Princeton University, or at least the HR department, recently promulgated new policies discouraging if not quite banning such terms as “man made”, “manpower” and “man” (as a verb); these are to be replaced with such gender-neutral terms as “artificial” and “staff” (as noun and verb). “Workmanlike” is to become “skillful” (although they don’t seem exact synonyms to me). It’s easy to make fun of such pronouncements; after all, the use of male terms for gender-neutral concepts predates even English itself. Exactly, women might reply.
It was with this political-linguistic issue in mind that I read Womansword: What Japanese Words Say About Women. Japanese is, or at least seems to be, an order of magnitude more gender-layered than English and Womensword is an attempt to pick these meanings apart and does so with clarity and good humor. But it seems that on the whole, author Kittredge Cherry is of the view that gender differentiation in Japanese is a flexible device rather than one constituting an instrument of social exclusion; indeed, she intends the book “to honor the women of Japan”.
Luise Guest’s Half the Sky is a welcome addition to works on Chinese contemporary art. Amid all the froth of the Chinese art scene, Guest focuses solely on female artists, long overlooked and under-studied, presenting the work and thoughts of some thirty artists.
In a corner of the Russian Far East, just across the Chinese border and wedged in between Heilongjiang’s upturned chin and lip, lies the Jewish Autonomous Oblast (Region) whose capital is Birobidzhan. The Oblast is somewhat larger than Israel, but with a fraction of the population: it peaked at 214,000 in the late 1980s, and has dropped by some 20% since then. The Oblast is neither very autonomous nor terribly Jewish—well under 2000 Jews live there now. Where the Jews Aren’t, Masha Gessen’s story of this peculiar place, has an apt title.
In Turkey: The Insane and the Melancholy, political commentator Ece Temelkuran invites the reader to draw up a chair as she attempts to untangle the complicated, often contradictory, nature of her country’s current political environment.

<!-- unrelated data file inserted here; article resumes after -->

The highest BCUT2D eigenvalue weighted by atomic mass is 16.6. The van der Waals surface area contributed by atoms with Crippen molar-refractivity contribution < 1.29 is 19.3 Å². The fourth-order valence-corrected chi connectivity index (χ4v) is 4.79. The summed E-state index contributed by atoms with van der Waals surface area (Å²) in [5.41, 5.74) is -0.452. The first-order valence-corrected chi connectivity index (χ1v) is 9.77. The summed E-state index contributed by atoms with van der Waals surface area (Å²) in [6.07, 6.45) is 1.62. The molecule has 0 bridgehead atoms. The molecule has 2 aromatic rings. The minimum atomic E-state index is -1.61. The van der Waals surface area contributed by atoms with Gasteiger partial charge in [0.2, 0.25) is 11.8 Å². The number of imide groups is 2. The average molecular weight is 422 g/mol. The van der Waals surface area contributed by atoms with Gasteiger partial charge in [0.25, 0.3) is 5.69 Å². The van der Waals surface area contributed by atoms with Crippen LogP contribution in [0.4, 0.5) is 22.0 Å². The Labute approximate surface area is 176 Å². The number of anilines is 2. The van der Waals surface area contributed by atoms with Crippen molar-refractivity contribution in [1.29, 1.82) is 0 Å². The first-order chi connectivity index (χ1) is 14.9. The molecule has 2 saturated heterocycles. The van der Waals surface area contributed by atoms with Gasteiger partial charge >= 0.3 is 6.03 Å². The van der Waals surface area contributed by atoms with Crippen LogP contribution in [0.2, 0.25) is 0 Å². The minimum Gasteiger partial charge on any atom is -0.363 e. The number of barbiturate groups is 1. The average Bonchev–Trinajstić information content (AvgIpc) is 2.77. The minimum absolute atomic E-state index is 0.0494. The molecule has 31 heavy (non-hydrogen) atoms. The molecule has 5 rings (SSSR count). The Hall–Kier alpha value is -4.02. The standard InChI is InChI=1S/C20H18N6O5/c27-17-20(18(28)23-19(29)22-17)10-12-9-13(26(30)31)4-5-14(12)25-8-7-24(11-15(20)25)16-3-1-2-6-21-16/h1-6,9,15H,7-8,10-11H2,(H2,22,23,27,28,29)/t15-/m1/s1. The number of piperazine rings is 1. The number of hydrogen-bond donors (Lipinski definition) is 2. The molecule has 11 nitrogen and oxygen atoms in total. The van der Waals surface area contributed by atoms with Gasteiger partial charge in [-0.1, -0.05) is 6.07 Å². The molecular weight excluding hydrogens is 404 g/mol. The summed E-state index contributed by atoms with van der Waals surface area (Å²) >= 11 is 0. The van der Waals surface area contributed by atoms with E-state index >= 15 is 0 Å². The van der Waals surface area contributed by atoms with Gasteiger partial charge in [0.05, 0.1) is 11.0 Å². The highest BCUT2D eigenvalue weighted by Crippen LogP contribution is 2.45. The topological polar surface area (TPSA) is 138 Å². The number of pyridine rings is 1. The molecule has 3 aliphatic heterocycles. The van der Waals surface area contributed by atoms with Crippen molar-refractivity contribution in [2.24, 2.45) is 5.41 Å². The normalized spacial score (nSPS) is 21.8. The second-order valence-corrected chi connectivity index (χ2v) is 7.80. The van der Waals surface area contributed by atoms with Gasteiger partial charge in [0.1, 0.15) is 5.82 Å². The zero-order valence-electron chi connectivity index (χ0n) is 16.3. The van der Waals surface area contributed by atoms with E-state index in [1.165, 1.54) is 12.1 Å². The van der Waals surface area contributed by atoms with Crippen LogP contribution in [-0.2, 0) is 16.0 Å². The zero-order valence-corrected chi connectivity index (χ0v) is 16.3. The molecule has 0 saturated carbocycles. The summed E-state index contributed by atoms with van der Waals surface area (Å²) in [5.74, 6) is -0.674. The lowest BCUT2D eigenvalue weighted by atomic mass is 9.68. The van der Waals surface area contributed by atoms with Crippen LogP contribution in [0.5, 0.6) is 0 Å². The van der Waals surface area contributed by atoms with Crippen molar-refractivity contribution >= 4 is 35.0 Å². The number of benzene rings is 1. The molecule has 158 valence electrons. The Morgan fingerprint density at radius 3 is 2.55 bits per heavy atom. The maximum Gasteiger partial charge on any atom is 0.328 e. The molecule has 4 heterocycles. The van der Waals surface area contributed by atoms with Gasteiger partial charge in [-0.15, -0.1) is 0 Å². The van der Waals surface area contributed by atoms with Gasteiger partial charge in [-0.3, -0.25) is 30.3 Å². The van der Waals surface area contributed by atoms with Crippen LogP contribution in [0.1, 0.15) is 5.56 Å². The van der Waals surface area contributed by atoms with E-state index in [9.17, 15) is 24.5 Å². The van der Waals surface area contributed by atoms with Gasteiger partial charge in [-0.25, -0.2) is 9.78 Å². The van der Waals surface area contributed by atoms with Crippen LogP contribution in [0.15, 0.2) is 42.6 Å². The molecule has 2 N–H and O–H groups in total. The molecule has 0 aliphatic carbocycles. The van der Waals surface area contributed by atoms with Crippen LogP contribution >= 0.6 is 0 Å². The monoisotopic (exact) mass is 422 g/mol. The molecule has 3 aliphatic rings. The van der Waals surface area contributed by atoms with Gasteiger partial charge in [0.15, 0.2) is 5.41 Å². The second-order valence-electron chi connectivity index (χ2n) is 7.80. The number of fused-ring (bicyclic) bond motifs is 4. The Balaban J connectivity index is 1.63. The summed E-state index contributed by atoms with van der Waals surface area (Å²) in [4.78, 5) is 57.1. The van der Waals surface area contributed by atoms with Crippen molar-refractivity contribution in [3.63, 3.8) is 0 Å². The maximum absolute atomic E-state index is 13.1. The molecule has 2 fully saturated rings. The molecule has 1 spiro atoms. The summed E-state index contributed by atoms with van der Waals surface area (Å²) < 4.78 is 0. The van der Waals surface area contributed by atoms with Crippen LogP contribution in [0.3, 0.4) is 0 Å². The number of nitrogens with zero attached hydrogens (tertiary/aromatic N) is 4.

Integral to the misguided conception of China as unknowably complex is the sheer scale of its history. While historians of the United States, for example, need to cultivate a knowledge base which extends back a few centuries or so, scholars of Chinese history must contend with a national story of anything between three thousand and five thousand years, depending on what you consider “China” to be. Either way, the terrain of Chinese history seems deeply forbidding to the non-specialist, who is left asking the question: how much of China’s history do I need to know in order to understand the country today?
Lee Fook Chee’s Hong Kong: Photographs from the 1950s is a remarkable book with many levels of meaning. It tells the story of a lone immigrant photographer and presents his collection of photographs portraying 1950s Hong Kong. A photo book, and of the highest standards at that, it also brings sharp and fresh research into the social history of the place that invites scrutiny on how it compares itself sixty years later. The entire book, its sum greater than its parts, will delight therefore not only photography aficionados but anyone with a serious interest in Hong Kong.
A few weeks after her inauguration, incoming Taiwanese President Tsai Ing-wen of the Democratic Progressive Party said that Taiwan would be re-evaluating its trade links with the Mainland. This was expected after the student-led Sunflower Movement had resisted attempts by the defeated incumbent, Ma Ying-jeou of the Kuomintang, to pass further free trade agreements.
At first glance, this makes sense. The DPP is pro-independence while the KMT still supports the “One China” principle. Thus, one would expect each party’s attitude towards political unification to be correlated with their attitudes towards trade: the KMT would be pro-trade, while the DPP would be anti-trade.